"Given the fact that the Europeans themselves are not united on this - for example, Kosovo has not been recognized by all EU member-states - it will, in my opinion, very clearly go in the direction of Russia effectively playing a very strong role there in the future, or having an influence," said Janssen, who is a lecturer at the Institute of Anglo-American history at the University of Cologne.
Speaking about the expansion of NATO in the region, Janssen said he was confident there would be none in the coming years.
"Trump will have no interest in that. To him, this is a second and third-rate issue, and without the United States... there will be no significant security and political progress there. The U.S. has always been an important part of NATO and if they now withdraw or partially withdraw, then the alliance, on the one hand, very clearly loses in importance, and on the other - all expansion is being called into question. And that, very clearly, is a success for (Russian President Vladimir) Putin," added the German political scientist.
He went on to say that there were "still more or less expressed, old nationalist regimes in the Balkans that have basically been in charge since the collapse of Yugoslavia."
"We have been very clearly reminded of this by the conflict a few days in Kosovo involving a Serbian train and on the other hand, the reaction of the Kosovo Albanians. There's also the situation in Bosnia-Herzegovina with the Serb Republic, and partially, also in Croatia. Until now, the West and the United States have always been saying: we want that conflict to end peacefully long-term, and to take care of the political balance in the true sense of the word. I'm afraid that now, with Putin, who has a very clear interest to strengthen the Serbs, and on the other hand with Trump, an imbalance is truly being created there once again, so the Serbs could eventually unilaterally sharpen the tone - to express myself cautiously," said Janssen.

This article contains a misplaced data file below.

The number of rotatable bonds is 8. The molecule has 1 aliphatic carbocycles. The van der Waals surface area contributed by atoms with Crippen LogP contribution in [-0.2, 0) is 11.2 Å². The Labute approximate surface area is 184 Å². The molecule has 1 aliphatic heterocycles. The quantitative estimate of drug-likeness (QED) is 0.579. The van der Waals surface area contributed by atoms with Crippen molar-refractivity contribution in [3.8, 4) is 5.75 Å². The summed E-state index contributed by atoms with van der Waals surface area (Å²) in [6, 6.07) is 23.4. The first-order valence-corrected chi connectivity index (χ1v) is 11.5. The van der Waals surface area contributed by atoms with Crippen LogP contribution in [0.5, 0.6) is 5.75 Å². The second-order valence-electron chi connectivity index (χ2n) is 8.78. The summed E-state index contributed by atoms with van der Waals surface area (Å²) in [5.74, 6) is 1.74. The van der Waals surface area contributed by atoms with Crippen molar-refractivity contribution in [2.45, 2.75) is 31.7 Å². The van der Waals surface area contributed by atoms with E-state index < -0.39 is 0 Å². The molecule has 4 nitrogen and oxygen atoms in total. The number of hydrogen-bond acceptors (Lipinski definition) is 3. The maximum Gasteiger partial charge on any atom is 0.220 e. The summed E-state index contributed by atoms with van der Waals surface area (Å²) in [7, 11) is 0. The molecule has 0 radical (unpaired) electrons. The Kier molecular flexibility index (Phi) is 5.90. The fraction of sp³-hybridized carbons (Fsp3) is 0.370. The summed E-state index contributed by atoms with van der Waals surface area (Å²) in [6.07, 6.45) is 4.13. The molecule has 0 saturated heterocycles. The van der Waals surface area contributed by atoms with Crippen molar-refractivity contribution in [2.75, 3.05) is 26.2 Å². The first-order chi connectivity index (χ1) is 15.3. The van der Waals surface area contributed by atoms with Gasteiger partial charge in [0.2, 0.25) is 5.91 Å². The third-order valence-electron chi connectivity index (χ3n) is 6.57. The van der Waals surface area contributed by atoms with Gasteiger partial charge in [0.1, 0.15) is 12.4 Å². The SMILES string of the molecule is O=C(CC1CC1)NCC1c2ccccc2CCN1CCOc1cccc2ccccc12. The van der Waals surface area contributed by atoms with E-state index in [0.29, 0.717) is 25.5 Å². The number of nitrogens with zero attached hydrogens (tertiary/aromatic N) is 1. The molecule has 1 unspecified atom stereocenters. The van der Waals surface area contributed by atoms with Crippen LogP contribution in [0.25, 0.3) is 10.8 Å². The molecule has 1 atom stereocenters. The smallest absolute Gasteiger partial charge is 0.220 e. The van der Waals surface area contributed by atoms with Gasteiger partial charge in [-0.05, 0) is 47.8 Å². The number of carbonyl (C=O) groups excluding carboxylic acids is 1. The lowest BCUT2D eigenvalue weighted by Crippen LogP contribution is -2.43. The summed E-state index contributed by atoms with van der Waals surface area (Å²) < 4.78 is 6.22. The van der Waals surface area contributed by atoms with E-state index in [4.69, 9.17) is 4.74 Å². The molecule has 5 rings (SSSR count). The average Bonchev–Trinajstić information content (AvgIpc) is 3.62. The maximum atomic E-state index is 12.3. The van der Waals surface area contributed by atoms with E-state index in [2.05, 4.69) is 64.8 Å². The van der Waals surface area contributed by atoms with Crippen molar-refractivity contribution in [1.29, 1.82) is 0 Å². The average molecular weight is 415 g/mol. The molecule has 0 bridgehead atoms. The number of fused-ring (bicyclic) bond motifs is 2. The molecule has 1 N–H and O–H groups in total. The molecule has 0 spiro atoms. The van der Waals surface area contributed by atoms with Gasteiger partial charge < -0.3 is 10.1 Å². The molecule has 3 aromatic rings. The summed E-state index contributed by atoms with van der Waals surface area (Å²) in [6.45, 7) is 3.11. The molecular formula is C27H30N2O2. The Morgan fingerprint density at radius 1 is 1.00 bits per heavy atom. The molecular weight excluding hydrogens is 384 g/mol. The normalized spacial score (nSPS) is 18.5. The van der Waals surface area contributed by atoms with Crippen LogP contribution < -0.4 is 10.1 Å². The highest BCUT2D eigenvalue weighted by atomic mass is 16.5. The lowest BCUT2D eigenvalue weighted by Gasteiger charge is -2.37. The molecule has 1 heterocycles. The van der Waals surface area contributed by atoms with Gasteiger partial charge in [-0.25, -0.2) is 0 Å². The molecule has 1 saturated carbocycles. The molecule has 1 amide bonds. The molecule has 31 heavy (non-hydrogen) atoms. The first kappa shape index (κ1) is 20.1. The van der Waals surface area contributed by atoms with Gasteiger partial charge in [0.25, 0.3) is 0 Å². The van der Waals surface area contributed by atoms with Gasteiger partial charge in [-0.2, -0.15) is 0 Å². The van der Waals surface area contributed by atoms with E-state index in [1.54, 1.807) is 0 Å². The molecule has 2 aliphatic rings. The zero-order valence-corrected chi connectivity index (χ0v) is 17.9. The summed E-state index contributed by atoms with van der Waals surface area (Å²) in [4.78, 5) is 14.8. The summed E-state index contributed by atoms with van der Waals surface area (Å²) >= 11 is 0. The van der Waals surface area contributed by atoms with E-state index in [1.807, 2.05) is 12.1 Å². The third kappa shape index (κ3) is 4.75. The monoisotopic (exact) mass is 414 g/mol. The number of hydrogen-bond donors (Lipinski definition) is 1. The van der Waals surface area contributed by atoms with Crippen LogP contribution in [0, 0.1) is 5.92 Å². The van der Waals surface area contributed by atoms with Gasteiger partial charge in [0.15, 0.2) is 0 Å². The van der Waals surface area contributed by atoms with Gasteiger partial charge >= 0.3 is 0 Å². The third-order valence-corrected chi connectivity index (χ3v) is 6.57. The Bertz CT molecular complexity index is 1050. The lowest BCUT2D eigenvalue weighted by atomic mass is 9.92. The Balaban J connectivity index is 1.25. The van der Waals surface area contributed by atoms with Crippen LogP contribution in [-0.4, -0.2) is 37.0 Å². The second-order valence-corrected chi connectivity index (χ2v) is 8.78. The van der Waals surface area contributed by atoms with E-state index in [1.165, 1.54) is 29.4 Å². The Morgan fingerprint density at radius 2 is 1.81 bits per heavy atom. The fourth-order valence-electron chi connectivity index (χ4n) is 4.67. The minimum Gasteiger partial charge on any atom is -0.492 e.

He also thinks that "Pristina's fear of a partition of Kosovo" is "certainly justified."
"The Serbian president indirectly threatened them with war. The Kosovo leadership... has also reacted belligerently. Therefore, we see very little on both sides in favor of easing the tensions. I believe that this remains for both sides a very crucial issue. The Kosovo Albanians want the whole of Kosovo, and Serbs do not want to recognize Kosovo as an independent state, and want authority over at least the northern part. There's a lot of potential for conflict there," Janssen said.
Conflict, according to the German analyst, was prevented this time "by the fact there are international troops in Kosovo."
"But if they were to be withdrawn - which, of course, is always a possibility, for example, the U.S. could withdraw its contingent - then the question is whether the Europeans would have the will and whether they would be able to actually massively station troops there, which would then in the end prevent conflict. I spoke with many people in the Balkans, in Sarajevo, in Kosovo, and they all unanimously say that an armed conflict could break out in the next three to four years unless the West made an attempt to support democratic, civil society there. And at this time, with the isolationist tendencies of Donald Trump, I do not see it," he added.
Janssen said that, "in the mid-term," one can expect the withdrawal of U.S. troops from Kosovo, adding that he thinks this would be "a disastrous scenario for the Balkans and for the EU, because the Balkans would be left to itself."
"I believe that these countries, more than 20 years after the Dayton Agreement and 17-18 years after the Kosovo war, are not in a position to have civil-democratic structures and are not able to manage them autonomously. Therefore, the West must help there... And if all that fails, then, in my opinion, the situation is dark. For the EU, this will be a very big problem for the simple reason that I believe the EU, because of its own internal crisis, is unable to solve the issue of the Balkans alone and in a sovereign manner. It will be very difficult for the European Union," he said.
Speaking about the U.S. sanctions imposed on RS President Milorad Dodik, Janssen said he "can imagine the administration of Donald Trump lifting them."
"I can imagine it, given the fact that Russia condemns these sanctions, and that Trump will, at the very least not adhere to these sanctions, if he wants a deal with Putin. Namely, there are many ways - sanctions don't have to be lifted, they could simply not be implemented. That's also possible..." Jenssen said.